MTAF’s Josh Flagner talks about women in sports media – WFNY Podcast – 2014-07-21

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WFNY Podcast LogoCleveland Kate set the topic for this one and Josh Flagner of More Than a Fan was happy to oblige. We took our seats as men in the independent sports media environment to discuss… women in sports media.

We talked about Erin Andrews, Suzyn Waldman and a host of other females in the game. We talked about the opportunities or lack thereof. We also discussed the fact that we can’t remember a single female sports talker in the history of Cleveland sports radio.

Lastly, I played the Kirk Minihane audio for Josh and we discussed the way he talked about Erin Andrews and her reporting.

Of course there was a lot of talk about the local sports media and local sports talk radio as well, including the 92.3 the Fan’s Fan Phenom competition.

Check out this episode!

  • Schmoker

    Speaking of local media, next time you have Raab on, I’d love to get his opinion on this specific piece.

    http://www.cleveland.com/livingston/index.ssf/2014/07/is_cleveland_a_baseball_town_b.html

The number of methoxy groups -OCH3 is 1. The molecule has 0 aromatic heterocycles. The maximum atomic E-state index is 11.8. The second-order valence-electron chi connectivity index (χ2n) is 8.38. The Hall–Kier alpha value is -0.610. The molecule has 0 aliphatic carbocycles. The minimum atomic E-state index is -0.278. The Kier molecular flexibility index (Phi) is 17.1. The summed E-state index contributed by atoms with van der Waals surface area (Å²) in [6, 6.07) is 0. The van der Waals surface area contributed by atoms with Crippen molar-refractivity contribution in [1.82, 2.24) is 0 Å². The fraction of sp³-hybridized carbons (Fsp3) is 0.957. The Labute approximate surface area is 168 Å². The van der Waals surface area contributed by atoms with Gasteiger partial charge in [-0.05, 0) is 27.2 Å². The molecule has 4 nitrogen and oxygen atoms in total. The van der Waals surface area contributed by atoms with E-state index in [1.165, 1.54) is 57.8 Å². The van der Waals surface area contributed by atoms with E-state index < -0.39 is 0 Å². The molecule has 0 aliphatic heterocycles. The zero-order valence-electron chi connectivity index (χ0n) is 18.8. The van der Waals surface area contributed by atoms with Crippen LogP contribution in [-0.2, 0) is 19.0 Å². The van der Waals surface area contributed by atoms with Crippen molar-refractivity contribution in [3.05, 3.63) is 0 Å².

It reads like it was written specifically to be something that Raab could rip to pieces. Livingston shows he has his head wedged tightly into Paul Dolan’s lower intestine.

  • boomhauertjs

    Lisa Bercu was a weekend sports anchor on Channel 5 back in the late 80’s/early 90’s. When you guys were talking about the lack of female sports on-air personalities, I remembered her, but couldn’t remember her name. Finally, after about 5 hours, it hit me.

  • Jeff Rich

    I think we see quite a few females in prominent roles on the national scene. Lindsey Czarniak, Linda Cohn, and Hannah Storm are legitimate anchors on the flagship program of ESPN, but the same could not be said for the radio programming, where Cohn fills in occasionally.

    On the local level, it might say something about Cleveland that there isn’t a female voice on air. I only have Phoenix to use as a control, but the paper has one female columnist who gets to fill-in sporadically and one female voice that is part of 2-person light-hearted show. I’d be curious to see how Cleveland measures up with Buffalo, Columbus, Pittsburgh, Detroit, and Chicago with male-to-female ratio in sports talk.

  • Schmoker

    What’s really sad is when a solid reporter like Pam Oliver gets replaced by the blonde of the moment in Erin Andrews. This one has all kinds of smell on it: Oliver is 53 and black, while Andrews is much younger and quite a bit lighter. Also, not as good.